The relationship between Oli and Nepal soured when Oli started defying instructions—particularly on matters related to bureaucratic and Cabinet appointments—from the Nepal-Prachanda camp in the erstwhile Nepal Communist Party. In Nepal's politics, it is through these appointments that politicians exercise their influence and make personal financial and political gains.
The unity mantra
The UML, including Nepal camp members, actively supported Oli's crony capitalism and ignored major corruption scandals in his government for the last three years. This is contrary to what is expected of good Marxian communists. For them, to accuse anyone of not being a good communist or to talk of the 'communist movement' is sheer hypocrisy. Any ink spent on it is a waste. But their wish for unity in the UML is real, and that must be addressed.
The stakes of a broken UML are too high for both camps. Most of the senior leaders in the UML are nearly 70 years old; they have little or no education and no employable skills nor the capacity for creative work. They have used the power and privilege of politics and Nepal's lax law enforcement to turn politics into a lucrative money-making vehicle. Being in government enhanced their opportunities for personal enrichment. The fear of the party's split forced Jhala Nath Khanal, one of the senior leaders in the Nepal camp, to release a statement calling for unity before he recently left for medical treatment in India.
It is almost certain that if the party fractures, it will not win a majority in the next Parliament and form the government. It could also spell disaster for the political life of its senior leaders. If they lose in the next election, which they may, they will lose both power and influence, and will have no life left to recover. The younger leaders, the so-called rising stars of the UML, the likes of Yogesh Bhattarai and Ghanashyam Bhusal, have also tasted the power and privileges of the party in office. They are now leading the drumbeat for unity. Everyone is together in the unity mantra sing-along.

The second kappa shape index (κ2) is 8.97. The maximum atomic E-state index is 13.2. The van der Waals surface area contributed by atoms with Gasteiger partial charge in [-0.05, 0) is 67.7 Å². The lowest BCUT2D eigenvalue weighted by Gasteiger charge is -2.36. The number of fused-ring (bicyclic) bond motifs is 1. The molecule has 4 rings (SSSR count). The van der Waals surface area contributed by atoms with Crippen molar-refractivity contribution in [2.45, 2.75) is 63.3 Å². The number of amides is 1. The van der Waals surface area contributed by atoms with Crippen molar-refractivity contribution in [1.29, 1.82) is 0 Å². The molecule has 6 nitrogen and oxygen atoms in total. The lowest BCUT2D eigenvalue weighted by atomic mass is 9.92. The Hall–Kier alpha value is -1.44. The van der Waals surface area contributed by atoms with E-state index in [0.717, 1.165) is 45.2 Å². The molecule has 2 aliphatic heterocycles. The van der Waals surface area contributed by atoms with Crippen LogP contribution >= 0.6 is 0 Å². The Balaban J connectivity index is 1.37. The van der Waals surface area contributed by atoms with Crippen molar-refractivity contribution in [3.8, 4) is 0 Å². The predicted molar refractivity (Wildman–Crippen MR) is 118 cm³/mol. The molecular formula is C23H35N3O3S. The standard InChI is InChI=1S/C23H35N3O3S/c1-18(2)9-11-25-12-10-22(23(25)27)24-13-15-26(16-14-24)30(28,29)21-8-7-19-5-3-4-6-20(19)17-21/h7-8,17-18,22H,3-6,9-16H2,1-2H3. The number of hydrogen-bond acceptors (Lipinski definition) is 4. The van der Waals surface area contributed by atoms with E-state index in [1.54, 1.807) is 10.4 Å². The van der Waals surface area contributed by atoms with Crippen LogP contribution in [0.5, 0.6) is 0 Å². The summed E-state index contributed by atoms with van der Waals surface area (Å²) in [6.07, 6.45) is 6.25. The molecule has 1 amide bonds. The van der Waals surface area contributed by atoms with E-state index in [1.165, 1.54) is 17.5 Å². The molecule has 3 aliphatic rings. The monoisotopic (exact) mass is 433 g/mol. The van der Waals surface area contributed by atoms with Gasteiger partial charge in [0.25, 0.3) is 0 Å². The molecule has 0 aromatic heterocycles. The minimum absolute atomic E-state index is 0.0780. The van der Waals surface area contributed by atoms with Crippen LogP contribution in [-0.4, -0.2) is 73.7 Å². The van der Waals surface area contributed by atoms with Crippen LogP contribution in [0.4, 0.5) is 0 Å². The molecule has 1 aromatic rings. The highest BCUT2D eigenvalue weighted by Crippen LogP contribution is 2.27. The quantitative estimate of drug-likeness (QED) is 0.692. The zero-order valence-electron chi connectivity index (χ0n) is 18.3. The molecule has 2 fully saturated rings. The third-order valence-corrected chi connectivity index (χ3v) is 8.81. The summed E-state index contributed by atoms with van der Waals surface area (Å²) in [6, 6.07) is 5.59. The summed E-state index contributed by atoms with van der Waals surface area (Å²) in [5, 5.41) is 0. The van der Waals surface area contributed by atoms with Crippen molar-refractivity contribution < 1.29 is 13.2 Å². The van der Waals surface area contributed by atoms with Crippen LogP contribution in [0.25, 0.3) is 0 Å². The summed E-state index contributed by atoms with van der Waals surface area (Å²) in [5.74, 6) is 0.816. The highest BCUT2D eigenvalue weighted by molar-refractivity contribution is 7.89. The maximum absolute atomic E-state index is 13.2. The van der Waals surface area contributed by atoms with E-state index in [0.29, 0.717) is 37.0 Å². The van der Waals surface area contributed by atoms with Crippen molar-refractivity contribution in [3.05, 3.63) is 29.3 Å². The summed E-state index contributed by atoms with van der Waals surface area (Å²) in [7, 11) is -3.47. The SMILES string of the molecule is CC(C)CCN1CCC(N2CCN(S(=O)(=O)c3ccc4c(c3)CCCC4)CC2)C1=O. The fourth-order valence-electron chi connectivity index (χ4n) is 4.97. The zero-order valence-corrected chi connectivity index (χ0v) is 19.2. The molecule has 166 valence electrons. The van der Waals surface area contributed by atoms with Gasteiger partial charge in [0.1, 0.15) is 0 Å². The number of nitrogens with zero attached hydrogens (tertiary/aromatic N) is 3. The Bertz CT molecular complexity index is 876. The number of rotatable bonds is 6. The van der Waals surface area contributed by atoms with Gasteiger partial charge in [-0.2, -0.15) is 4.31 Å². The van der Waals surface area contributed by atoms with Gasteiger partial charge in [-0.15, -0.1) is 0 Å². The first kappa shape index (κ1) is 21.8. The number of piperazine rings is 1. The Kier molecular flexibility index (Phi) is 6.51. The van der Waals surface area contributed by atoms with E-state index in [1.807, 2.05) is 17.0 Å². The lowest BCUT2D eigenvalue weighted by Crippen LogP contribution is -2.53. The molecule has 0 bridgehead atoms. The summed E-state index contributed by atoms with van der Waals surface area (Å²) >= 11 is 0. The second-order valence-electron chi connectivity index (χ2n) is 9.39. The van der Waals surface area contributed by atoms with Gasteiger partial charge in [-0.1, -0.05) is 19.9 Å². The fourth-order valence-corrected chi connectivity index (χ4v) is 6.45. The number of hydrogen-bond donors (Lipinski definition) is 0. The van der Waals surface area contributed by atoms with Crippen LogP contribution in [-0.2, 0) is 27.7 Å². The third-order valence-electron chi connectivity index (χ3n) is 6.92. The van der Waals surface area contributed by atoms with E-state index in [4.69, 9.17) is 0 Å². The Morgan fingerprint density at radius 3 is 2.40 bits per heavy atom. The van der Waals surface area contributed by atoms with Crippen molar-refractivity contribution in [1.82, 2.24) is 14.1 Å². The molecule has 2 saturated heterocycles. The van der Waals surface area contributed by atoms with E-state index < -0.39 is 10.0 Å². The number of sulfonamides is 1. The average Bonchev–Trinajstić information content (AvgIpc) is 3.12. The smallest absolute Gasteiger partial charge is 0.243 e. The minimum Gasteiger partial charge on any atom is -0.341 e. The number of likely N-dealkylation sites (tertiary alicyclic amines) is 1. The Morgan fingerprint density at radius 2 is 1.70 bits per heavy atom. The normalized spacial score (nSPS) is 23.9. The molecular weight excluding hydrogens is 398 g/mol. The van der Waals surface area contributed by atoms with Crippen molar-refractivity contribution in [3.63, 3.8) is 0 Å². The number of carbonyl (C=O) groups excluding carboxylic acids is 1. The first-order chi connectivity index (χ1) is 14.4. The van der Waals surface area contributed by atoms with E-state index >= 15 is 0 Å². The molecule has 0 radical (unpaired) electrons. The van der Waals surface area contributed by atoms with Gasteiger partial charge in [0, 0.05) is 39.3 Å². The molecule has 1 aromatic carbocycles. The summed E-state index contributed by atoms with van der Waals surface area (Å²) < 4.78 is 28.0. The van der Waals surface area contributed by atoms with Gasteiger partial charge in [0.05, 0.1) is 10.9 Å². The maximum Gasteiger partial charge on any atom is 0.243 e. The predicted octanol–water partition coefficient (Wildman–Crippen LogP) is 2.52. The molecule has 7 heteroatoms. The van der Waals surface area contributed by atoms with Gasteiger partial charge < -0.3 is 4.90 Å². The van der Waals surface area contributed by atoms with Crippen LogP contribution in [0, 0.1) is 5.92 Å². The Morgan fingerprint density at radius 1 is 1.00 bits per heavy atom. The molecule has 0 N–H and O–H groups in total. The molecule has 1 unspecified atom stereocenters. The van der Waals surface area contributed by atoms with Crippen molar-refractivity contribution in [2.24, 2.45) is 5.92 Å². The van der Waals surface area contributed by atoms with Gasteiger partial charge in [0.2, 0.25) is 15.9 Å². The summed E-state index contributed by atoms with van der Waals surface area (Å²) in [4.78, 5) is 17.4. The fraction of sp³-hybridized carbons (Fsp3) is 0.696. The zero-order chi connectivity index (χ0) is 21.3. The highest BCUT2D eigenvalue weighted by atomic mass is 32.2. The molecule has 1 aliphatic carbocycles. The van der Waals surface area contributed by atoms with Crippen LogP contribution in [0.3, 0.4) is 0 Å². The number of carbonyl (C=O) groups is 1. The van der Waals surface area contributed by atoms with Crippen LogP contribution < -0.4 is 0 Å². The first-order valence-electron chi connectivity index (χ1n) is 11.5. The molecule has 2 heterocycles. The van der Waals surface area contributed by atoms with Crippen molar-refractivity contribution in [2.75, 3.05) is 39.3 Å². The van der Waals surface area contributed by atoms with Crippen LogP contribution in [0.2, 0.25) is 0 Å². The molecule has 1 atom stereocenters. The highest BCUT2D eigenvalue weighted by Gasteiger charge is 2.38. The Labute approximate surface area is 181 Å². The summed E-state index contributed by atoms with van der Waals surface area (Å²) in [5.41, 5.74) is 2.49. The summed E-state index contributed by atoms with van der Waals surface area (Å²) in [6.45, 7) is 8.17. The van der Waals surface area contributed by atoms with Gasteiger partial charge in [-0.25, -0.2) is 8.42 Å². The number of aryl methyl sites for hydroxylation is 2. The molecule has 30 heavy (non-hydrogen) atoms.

Having been pushed to the corner by the Nepal camp's support for Deuba, Oli has made some conditional offers for 'party unity'. One of the conditions is that the Nepal camp withdraws its support to Deuba. If the Nepal camp accepts it, the party may be 'united', yet again, under Oli's leadership. Accepting the offer will not be easy for the Nepal camp, particularly for Madhav Nepal himself. Too much blood has been shed over time. But in a dispute driven by personal ambitions, between leaders with no moral or ethical rectitude and to whom self-respect is a tradable commodity, resolutions are not impossible, provided the disputing parties' self-interests are preserved. Whatever happens, the UML’s quarrel has paralysed the whole country and ordinary Nepalis are paying for it. Its unity mantra does nothing to address the plight of the country. It is yet another case of the Nepali people taken for ransom by their politicians.